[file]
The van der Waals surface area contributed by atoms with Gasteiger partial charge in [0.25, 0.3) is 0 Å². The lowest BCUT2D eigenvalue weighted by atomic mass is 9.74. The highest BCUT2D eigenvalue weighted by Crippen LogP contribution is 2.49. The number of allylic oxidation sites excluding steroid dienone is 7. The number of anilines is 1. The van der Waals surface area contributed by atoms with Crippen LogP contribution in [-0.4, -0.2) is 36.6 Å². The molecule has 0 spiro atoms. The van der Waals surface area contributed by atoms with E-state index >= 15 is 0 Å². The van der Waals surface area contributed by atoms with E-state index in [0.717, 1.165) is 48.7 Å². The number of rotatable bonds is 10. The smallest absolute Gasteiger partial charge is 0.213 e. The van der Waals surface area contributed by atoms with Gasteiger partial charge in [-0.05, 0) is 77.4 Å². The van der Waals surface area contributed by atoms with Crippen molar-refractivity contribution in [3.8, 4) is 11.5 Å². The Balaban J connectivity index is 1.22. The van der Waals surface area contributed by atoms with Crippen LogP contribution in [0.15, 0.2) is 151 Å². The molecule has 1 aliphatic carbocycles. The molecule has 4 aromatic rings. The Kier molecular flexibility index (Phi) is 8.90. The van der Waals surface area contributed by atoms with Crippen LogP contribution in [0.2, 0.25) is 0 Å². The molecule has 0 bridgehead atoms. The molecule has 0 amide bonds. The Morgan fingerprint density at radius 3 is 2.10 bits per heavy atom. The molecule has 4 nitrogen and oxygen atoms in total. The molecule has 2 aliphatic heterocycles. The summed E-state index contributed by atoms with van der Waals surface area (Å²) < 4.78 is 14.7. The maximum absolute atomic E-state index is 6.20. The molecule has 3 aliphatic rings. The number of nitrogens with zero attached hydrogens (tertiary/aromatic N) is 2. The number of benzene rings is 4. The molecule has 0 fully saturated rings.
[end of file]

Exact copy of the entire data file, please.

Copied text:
The van der Waals surface area contributed by atoms with Gasteiger partial charge in [0.25, 0.3) is 0 Å². The lowest BCUT2D eigenvalue weighted by atomic mass is 9.74. The highest BCUT2D eigenvalue weighted by Crippen LogP contribution is 2.49. The number of allylic oxidation sites excluding steroid dienone is 7. The number of anilines is 1. The van der Waals surface area contributed by atoms with Crippen LogP contribution in [-0.4, -0.2) is 36.6 Å². The molecule has 0 spiro atoms. The van der Waals surface area contributed by atoms with E-state index >= 15 is 0 Å². The van der Waals surface area contributed by atoms with E-state index in [0.717, 1.165) is 48.7 Å². The number of rotatable bonds is 10. The smallest absolute Gasteiger partial charge is 0.213 e. The van der Waals surface area contributed by atoms with Gasteiger partial charge in [-0.05, 0) is 77.4 Å². The van der Waals surface area contributed by atoms with Crippen molar-refractivity contribution in [3.8, 4) is 11.5 Å². The Balaban J connectivity index is 1.22. The van der Waals surface area contributed by atoms with Crippen LogP contribution in [0.15, 0.2) is 151 Å². The molecule has 1 aliphatic carbocycles. The molecule has 4 aromatic rings. The Kier molecular flexibility index (Phi) is 8.90. The van der Waals surface area contributed by atoms with Crippen LogP contribution in [0.2, 0.25) is 0 Å². The molecule has 0 bridgehead atoms. The molecule has 0 amide bonds. The Morgan fingerprint density at radius 3 is 2.10 bits per heavy atom. The molecule has 4 nitrogen and oxygen atoms in total. The molecule has 2 aliphatic heterocycles. The summed E-state index contributed by atoms with van der Waals surface area (Å²) < 4.78 is 14.7. The maximum absolute atomic E-state index is 6.20. The molecule has 3 aliphatic rings. The number of nitrogens with zero attached hydrogens (tertiary/aromatic N) is 2. The number of benzene rings is 4. The molecule has 0 fully saturated rings.